Father John Misty (né Josh Tillman of Fleet Foxes) has been on a hot streak since he released I Love You, Honeybear in early 2015. Not a week passes without an outbreak of Misty Mania in the established anti-establishment music press—NME, Stereogum, Pitchfork, etc. He covers Taylor Swift and people go crazy. Magazines pass along his rambles about the entertainment industry and married life and microdosing LSD (the cutting-edge narcotic fad of our Brave New Elites). He has been an enfant terrible, shaking his fists and (supposedly) stealing magic crystals, both feeding on and mocking the LA-Brooklyn axis of American entertainment culture, an axis that loves nothing so much as someone who seems to hate it.
There was something to the hype. I Love You, Honeybear was in fact a great album, a hyper-produced bouquet of flowers whose scent was an intriguing mix of ghost orchid cynicism and baby’s-breath New Sincerity. Love, alcohol, the Crash of 2008, marriage, unemployment, weed paranoia, prescription meds, self-loathing—if you were under 35 at any point in the past ten years, at least one song on the album connected with you. For once, the media darling seemed to live up to some of the hype.
So it was distressing to discover, after another round of breathless hype, something very unwelcome about the new album Pure Comedy: Father John Misty has turned into Billy Joel. Not that there’s anything wrong with that. Lounge music has its place. But for an album that claims to attack the human condition head-on and has been compared to Infinite Jest by critics, it comes up a little short.
On the musical front, it's simply boring. Tillman plies his smooth vocals and the pianos ripple, and the producers find exactly the right balance for the rhythm guitar, but there's nothing half so interesting or adventurous or just fun as the soaring faux-country steel guitars on I Love You, Honeybear‘s eponymous track or the lush mariachi arrangement on "Chateau Lobby #4 (In C for Two Virgins)" or the Age of Adz-era Sufjan Stevens ripoff "Strange Devices."
Sure, there are strings and keyboards and horns and it all sounds very slick and expensive—but then, so does Chicago 17. Even "Total Entertainment Forever," the single that launched a thousand pearl-clutchings and is by far the most enjoyable song on the album, features Tillman going full Midori'n'Ludes yacht-rock. At least one song, "Leaving LA," is unbearable. It seeks to capture the bleak ethos of his last album’s beloved "Bored in the USA." But "Bored in the USA" has a tune and is four-and-a-half minutes long, while "Leaving LA" is twelve minutes of repetitive moaning. Maybe it's a real jam if you're microdosing LSD, but for the chemically unaided it's tiresome.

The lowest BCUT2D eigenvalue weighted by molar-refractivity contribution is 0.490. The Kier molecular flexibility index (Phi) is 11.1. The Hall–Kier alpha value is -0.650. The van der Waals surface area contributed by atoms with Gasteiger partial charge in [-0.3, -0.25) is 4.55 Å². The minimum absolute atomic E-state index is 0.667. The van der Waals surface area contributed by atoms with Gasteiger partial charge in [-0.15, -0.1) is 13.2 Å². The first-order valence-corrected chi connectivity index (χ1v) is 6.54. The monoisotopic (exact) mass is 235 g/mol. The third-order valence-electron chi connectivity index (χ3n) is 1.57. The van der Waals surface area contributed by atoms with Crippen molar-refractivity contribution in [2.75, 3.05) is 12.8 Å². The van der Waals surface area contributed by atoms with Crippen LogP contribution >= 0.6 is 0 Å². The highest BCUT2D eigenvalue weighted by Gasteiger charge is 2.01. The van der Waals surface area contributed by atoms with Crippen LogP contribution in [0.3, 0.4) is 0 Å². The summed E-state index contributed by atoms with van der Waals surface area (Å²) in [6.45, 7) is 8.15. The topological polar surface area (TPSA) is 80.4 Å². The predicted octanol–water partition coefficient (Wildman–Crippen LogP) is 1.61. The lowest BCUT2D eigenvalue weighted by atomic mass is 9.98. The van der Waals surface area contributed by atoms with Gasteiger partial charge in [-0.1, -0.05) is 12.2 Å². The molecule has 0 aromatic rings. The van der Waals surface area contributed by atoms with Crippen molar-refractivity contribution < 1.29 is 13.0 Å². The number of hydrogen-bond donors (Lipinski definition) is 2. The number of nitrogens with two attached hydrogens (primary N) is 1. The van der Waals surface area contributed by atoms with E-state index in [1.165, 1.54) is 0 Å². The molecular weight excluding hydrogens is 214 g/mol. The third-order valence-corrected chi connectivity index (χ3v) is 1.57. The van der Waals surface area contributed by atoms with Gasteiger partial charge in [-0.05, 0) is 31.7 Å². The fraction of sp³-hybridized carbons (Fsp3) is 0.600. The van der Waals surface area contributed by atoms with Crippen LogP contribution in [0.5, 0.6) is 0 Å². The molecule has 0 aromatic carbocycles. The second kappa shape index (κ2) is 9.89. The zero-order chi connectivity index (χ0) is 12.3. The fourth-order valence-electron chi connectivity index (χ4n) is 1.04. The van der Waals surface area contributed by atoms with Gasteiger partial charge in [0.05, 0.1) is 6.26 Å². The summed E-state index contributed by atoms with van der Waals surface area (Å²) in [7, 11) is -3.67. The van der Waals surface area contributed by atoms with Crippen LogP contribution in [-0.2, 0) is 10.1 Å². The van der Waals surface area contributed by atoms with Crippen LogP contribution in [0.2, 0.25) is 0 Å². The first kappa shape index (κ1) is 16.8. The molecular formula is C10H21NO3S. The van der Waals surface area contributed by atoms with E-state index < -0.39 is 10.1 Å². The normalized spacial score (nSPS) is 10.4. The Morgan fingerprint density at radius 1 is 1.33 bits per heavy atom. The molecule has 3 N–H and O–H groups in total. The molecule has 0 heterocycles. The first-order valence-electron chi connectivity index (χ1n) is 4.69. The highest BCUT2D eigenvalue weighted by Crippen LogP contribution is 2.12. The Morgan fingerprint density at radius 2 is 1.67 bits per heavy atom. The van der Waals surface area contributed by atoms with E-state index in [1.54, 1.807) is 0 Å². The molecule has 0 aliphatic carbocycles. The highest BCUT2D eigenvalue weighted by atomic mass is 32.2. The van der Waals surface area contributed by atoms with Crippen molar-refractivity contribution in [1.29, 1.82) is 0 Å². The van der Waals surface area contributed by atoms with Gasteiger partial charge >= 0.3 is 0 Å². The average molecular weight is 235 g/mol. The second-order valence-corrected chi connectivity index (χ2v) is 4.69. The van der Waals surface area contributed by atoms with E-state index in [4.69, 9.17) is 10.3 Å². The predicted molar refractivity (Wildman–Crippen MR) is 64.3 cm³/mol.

And then there are the lyrics. Father John Misty took the wrong lessons from the success of I Love You, Honeybear. "Bored in the USA" and "Holy Shit" directly confront politics, economics, and religion. Other songs from that album obliquely address the same. Yet these are only interesting in the context of the poetic "I," as the background for actual real live personal people doing real live personal people things.
"Holy Shit" isn’t about "Ancient holy wars / Dead religions, holocausts / New regimes, old ideas." In fact, in the words of a famous entertainer, that's the joke: "What I fail to see is what that's gotta do / With you and me." Ditto for "I Love You, Honeybear": "Everything is doomed / And nothing will be spared / But I love you, honeybear." Nobody actually cares about derivatives and climate change and Lehman Brothers and Thomas Piketty. What we care about is what we've always cared about—Eros and Dionysus and our families. All the rest only matters insofar as it touches these things.
But on Pure Comedy, all that human stuff like love and alienation and even drugs take the back seat because Josh Tillman has something to say. The fact that his something to say has already been said, even unto death—religion is bad, Donald Trump is bad, the entertainment industry is bad, the universe is heartless, Josh Tillman is smart—does not stem the tide. (And what a tide. I Love You, Honeybear clocked in at a trim 45 minutes. Pure Comedy goes on (and on) for nearly an hour and a quarter.)
Tillman still has his moments. "Total Entertainment Forever" is funny and cheeky, evoking decadence and indeed a particular mid-'90s literary monument ("When the historians find us, we'll be in our homes / Plugged into our hubs / Skin and bones / A frozen smile on every face / As the stories replay"). But the "smart" asides often sound like mere scolding ("Pure Comedy": "Now the miracle of birth leaves a few issues to address / Like, say, that half of us are periodically iron deficient"), and the "personal" stuff is mostly annoying "look-at-me" antics ("Leaving LA": "So reads the pull quote from my last cover piece / Entitled ‘The Oldest Man in Folk Rock Speaks' / You can hear it all over the airwaves").
"Pure Comedy" is not an atrocious album. It has one or two fun ditties and most of the intervening filler is inoffensive. Yet one cannot help but feel that maybe, if Tillman had stuck to love and glockenspiels instead of politics and philosophy, it could have been a better album. It could even have been a rather good one. We'll never know.